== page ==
The Polk Streetscape Project doesn’t involve the closing of any traffic lanes, but will involve a large amount of daytime upheaval and construction all along the street — in addition to the removal of 106 parking spaces along the corridor and 28 on side streets, essentially meaning you will never park near here again. It’s good news for pedestrians and cyclists, however, as the improvements include “sidewalk corner bulb-outs, to shorten the crossing distance, ADA-compliant curb ramp upgrades; Muni bus stop optimization, such as bus stop consolidation or relocation, bus bulb-outs for easier boarding, and left and right turn lanes to improve traffic flow; raised cycle tracks, green bike lanes… high visibility crosswalks, [and] better visibility at crosswalks.” They also promise a “well-lit plaza atmosphere, widening of the existing sidewalk, decorative asphalt, raised crosswalks, traffic calming measures, and [the] planting of palm trees.”

Meanwhile, it seems like the fight is likely over for preservationists making a last-ditch effort to save the crumbling, history trolley poles/lampposts along the corridor, which were installed in 1915 and were once known as the “Ribbon of Light” (see historic photo here). All but a couple of the poles are set to be removed and replaced with modern steel-tube urban lamps…(more)

If this upheaval doesn’t convince people to vote Yes on L and No on J + K nothing ever will.


How Uber Plans To Conquer The Suburbs

: buzzfeed – excerpt

With a pilot program in Summit, New Jersey, the ride-hail giant is looking to replace commuter parking lots.

Summit, New Jersey, a bedroom community to New York City, will begin subsidizing Uber rides for residents traveling to and from the local train station starting Monday — a move the town initiated to avoid building a new parking lot, a multimillion-dollar effort. For Uber, the partnership is another step in a series of strategic moves to extend its reach to the suburbs… (more)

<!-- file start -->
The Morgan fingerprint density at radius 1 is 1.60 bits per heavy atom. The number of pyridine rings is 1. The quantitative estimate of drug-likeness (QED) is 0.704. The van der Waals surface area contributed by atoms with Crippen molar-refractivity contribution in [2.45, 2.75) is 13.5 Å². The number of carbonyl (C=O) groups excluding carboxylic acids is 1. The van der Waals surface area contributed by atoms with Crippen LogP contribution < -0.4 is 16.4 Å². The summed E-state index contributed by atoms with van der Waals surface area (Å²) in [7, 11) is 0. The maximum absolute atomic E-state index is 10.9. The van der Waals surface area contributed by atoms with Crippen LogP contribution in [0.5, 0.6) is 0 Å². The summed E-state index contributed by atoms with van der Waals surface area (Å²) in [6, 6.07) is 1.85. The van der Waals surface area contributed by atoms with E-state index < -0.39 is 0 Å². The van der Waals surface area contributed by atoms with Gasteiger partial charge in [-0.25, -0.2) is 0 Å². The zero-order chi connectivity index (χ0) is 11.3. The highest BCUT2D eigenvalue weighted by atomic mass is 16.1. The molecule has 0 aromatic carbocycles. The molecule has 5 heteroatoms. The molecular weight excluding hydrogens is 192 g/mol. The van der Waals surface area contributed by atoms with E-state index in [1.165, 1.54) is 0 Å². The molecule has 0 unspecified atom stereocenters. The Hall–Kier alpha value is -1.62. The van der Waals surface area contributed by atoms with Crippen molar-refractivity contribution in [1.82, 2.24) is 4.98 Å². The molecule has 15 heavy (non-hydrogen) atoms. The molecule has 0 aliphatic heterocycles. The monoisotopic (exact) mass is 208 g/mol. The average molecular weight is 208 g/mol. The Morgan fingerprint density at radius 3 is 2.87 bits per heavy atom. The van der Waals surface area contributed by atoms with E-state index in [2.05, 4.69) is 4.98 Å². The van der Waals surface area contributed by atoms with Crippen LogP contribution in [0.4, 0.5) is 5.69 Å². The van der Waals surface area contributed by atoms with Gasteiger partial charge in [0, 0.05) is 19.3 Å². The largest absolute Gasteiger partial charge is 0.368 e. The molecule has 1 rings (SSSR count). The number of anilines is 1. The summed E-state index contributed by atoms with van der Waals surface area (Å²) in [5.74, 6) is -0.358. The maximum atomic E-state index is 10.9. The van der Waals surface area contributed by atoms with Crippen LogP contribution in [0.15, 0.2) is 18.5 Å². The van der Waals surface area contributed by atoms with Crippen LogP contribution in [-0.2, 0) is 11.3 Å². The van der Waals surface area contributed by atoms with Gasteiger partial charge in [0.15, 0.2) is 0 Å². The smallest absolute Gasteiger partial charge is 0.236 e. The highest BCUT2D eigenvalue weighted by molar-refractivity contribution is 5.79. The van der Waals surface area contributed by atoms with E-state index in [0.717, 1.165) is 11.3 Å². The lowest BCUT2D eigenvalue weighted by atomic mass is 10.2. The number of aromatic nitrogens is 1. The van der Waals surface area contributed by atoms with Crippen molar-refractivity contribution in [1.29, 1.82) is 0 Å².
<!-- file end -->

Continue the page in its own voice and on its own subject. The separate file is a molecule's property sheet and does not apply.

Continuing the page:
Residents Blast City For Continued Inaction On Dangerous 17th Street Muni Tracks

hoodline – comments only

Ok. I can’t find any part of this story to repeat. I will just write my own comments and link to the original so people can figure it out for themselves… (more )

Basically we have cyclists complaining about how dangerous it is to cycle near Muni tracks. Someone should inform them that it is SFMTA’s job to promote Muni over all over modes of transit to pay for Muni and the many other transit programs and projects they Muni and the SFMTA promotes.



Funding blocked for transit center amid concerns of sinking Millennium Tower

By : sfexaminer – excerpt

The fallout of San Francisco’s sinking downtown Millennium Tower broadened Tuesday when millions of dollars for the second phase of the nearby Transbay Transit Center was blocked amid concerns The City will once again be on the hook for ballooning costs.

Earlier this year, the the Board of Supervisors approved a $260 million bailout for the Transbay Joint Powers Authority’s Phase 1 of the Transbay Transit Center. Months later, the 58-story Millennium Tower near the center and under TJPA oversight was revealed to have sunk more than three times its forecasted sinking, prompting a lawsuit and city investigations.

Meanwhile, city leaders are slamming the brakes on the second phase of the multi-billion dollar transit project.

On Tuesday, the head of the Transbay Joint Powers Authority, Mark Zabaneh, said he wanted $6.77 million in Proposition K sales tax revenue to move ahead with the $3.9 billion Phase 2 of the project… (more)

Woman alleges SF painted new red zone where her car was parked, then issued ticket

sfexaminer – excerpt (includes photo)

Most San Francisco drivers have a painful parking story to tell. But one woman’s parking complaint takes the cake.

Becca Derenthal, a San Francisco resident, alleges The City painted a red zone where her car was parked at Lombard and Franklin streets in July — then ticketed her for parking in that new red zone.

Derenthal said she went out of town for business and, before she left, “found a parking spot that was not painted red at the time and would allow me to park there until I returned without running into any street cleaning issues.”

The San Francisco Municipal Transportation Agency confirmed Derenthal was ticketed under transportation code 7.2.25, a red zone violation.

SFMTA spokesperson Paul Rose said the curb was painted in July. “We have records going back to July saying [the curb] was red.” He added, however, “Our policy is not to cite someone at a newly painted red curb.”… (more)

No wonder people hate the SFMTA so much.